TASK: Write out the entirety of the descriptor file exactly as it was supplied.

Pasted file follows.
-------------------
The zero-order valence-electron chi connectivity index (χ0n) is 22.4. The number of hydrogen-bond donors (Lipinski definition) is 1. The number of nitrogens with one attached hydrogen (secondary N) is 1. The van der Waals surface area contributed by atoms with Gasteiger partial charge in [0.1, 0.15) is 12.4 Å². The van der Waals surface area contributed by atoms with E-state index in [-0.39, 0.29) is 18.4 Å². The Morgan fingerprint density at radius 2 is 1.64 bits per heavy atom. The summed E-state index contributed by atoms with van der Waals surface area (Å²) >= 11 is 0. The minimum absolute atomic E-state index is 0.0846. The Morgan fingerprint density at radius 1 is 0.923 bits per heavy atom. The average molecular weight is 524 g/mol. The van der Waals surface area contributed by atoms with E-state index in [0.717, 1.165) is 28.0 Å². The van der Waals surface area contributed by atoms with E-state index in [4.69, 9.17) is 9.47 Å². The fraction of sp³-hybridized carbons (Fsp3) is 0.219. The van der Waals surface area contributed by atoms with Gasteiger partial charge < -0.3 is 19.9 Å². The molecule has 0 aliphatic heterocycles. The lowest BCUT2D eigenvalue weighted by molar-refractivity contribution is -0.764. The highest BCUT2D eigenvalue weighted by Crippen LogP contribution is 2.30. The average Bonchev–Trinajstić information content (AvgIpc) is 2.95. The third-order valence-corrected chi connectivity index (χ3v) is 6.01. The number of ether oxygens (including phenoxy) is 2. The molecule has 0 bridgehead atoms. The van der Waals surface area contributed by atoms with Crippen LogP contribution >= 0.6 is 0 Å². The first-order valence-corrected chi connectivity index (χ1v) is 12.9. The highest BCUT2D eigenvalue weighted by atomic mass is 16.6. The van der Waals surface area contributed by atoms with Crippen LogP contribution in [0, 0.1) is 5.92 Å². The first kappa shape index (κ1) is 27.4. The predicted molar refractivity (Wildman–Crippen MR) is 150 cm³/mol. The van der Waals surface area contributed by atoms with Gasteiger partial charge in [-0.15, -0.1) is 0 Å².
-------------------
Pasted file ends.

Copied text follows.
The zero-order valence-electron chi connectivity index (χ0n) is 22.4. The number of hydrogen-bond donors (Lipinski definition) is 1. The number of nitrogens with one attached hydrogen (secondary N) is 1. The van der Waals surface area contributed by atoms with Gasteiger partial charge in [0.1, 0.15) is 12.4 Å². The van der Waals surface area contributed by atoms with E-state index in [-0.39, 0.29) is 18.4 Å². The Morgan fingerprint density at radius 2 is 1.64 bits per heavy atom. The summed E-state index contributed by atoms with van der Waals surface area (Å²) >= 11 is 0. The minimum absolute atomic E-state index is 0.0846. The Morgan fingerprint density at radius 1 is 0.923 bits per heavy atom. The average molecular weight is 524 g/mol. The van der Waals surface area contributed by atoms with E-state index in [0.717, 1.165) is 28.0 Å². The van der Waals surface area contributed by atoms with E-state index in [4.69, 9.17) is 9.47 Å². The fraction of sp³-hybridized carbons (Fsp3) is 0.219. The van der Waals surface area contributed by atoms with Gasteiger partial charge < -0.3 is 19.9 Å². The molecule has 0 aliphatic heterocycles. The lowest BCUT2D eigenvalue weighted by molar-refractivity contribution is -0.764. The highest BCUT2D eigenvalue weighted by Crippen LogP contribution is 2.30. The average Bonchev–Trinajstić information content (AvgIpc) is 2.95. The third-order valence-corrected chi connectivity index (χ3v) is 6.01. The number of ether oxygens (including phenoxy) is 2. The molecule has 0 bridgehead atoms. The van der Waals surface area contributed by atoms with Crippen LogP contribution >= 0.6 is 0 Å². The first-order valence-corrected chi connectivity index (χ1v) is 12.9. The highest BCUT2D eigenvalue weighted by atomic mass is 16.6. The van der Waals surface area contributed by atoms with Crippen LogP contribution in [0, 0.1) is 5.92 Å². The first kappa shape index (κ1) is 27.4. The predicted molar refractivity (Wildman–Crippen MR) is 150 cm³/mol. The van der Waals surface area contributed by atoms with Gasteiger partial charge in [-0.15, -0.1) is 0 Å².